Below is an edited version of a press release we published regarding our ongoing legal battle in Tennessee over the legality of online ordination.
The Universal Life Church Ministries, just before Christmas, earned a significant legal victory in its ongoing battle against the state of Tennessee.
In his most recent order in the case, Chief United States District Court Judge Waverly D. Crenshaw from the Middle District of Tennessee granted that the lawsuit may continue against the Tennessee State Attorney General Herbert Slatery III and the Clerks and District Attorneys for Rutherford, Williamson, Putnam, and Hamilton Counties.
In June of 2019, the ULCM and a collection of its ministers sued several officials across the state of Tennessee after they began to enforce a law passed by the Tennessee State Legislature that explicitly barred ministers who were ordained online from solemnizing valid religious wedding ceremonies within the State. Almost immediately after filing the suit, the ULCM was able to secure from Judge Crenshaw a restraining order blocking the new law from taking effect.
In a letter sent to its Tennessee-area ministers this week, the ULCM stressed that despite the efforts made by the State to “gum up the works” in the prolonged case they “...remained committed to defending [the] Constitutionally-guaranteed freedoms” of their ministers in Tennessee and elsewhere. The letter continued:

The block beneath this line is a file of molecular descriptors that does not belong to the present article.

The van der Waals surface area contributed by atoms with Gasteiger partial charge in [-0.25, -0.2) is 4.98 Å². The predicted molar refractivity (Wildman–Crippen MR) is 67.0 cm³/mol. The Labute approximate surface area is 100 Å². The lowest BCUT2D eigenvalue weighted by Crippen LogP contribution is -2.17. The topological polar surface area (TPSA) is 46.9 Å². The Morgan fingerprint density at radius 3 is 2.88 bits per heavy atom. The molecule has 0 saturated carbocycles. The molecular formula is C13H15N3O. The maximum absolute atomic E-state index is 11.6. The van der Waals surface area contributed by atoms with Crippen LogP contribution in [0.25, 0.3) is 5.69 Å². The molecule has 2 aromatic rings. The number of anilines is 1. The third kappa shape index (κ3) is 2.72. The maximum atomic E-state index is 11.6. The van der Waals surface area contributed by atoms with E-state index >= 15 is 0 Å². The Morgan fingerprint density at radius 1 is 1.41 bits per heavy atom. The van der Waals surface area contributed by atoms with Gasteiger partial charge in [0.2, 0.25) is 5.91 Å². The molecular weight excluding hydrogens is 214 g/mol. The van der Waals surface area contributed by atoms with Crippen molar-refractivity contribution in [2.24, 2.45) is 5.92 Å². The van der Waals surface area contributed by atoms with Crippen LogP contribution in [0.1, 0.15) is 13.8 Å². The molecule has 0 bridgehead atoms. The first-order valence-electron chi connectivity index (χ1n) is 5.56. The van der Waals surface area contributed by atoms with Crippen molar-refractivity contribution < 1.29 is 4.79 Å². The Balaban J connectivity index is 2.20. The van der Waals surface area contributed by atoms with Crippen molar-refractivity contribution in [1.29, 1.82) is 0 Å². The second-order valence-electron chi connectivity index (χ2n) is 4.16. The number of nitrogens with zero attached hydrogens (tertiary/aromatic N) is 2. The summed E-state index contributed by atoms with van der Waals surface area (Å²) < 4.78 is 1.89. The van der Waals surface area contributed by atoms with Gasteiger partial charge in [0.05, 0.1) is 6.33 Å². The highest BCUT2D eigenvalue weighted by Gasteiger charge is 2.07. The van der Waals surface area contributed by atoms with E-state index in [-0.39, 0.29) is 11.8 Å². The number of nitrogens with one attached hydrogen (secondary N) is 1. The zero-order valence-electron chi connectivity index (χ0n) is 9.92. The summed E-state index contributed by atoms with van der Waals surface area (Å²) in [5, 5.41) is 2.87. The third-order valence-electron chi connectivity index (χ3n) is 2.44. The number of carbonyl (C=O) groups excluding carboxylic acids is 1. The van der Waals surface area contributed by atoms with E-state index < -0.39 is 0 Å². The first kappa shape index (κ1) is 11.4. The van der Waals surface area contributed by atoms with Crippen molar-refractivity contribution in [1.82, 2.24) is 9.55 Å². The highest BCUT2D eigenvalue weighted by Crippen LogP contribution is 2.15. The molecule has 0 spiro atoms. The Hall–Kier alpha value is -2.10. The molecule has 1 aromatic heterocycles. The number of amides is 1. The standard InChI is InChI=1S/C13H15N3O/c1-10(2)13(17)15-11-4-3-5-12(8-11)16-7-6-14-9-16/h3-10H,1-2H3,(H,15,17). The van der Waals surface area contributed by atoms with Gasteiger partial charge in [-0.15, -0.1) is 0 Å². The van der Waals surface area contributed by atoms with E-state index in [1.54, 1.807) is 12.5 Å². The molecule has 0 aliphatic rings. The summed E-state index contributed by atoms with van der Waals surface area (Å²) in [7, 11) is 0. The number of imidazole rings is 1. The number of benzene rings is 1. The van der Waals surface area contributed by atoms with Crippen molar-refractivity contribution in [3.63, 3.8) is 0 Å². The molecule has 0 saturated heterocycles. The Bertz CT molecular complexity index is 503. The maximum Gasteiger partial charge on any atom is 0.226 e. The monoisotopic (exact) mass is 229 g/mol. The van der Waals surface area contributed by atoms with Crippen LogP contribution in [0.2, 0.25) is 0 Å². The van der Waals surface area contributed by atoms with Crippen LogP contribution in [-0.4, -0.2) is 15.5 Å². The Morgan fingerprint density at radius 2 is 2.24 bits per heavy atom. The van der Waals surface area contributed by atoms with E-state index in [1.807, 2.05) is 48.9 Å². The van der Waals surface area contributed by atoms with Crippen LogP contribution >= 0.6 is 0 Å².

We know that some of you are continuing to put off wedding plans as a result of this prolonged litigation, and while we’re sorry to have to tell you that the wait continues, we are delighted to announce that we are one significant step closer. For the time being, we remain in the awkward limbo period created when the Judge initially granted our initial restraining order: while the law was barred from going into effect, it remains unclear what the status would be of any marriage that takes place in Tennessee during this litigation period in the unlikely event that we lose the case and all subsequent appeals.
The ULCM was founded on the principle that “we are all children of the same universe” and encourages that its ministers abide by only two tenets: “1. Do only that which is right.” And “2. Every individual is free to practice their religion in the manner of their choosing, as mandated by the First Amendment, so long as that expression does not impinge upon the rights or freedoms of others and is in accordance with the government’s laws.”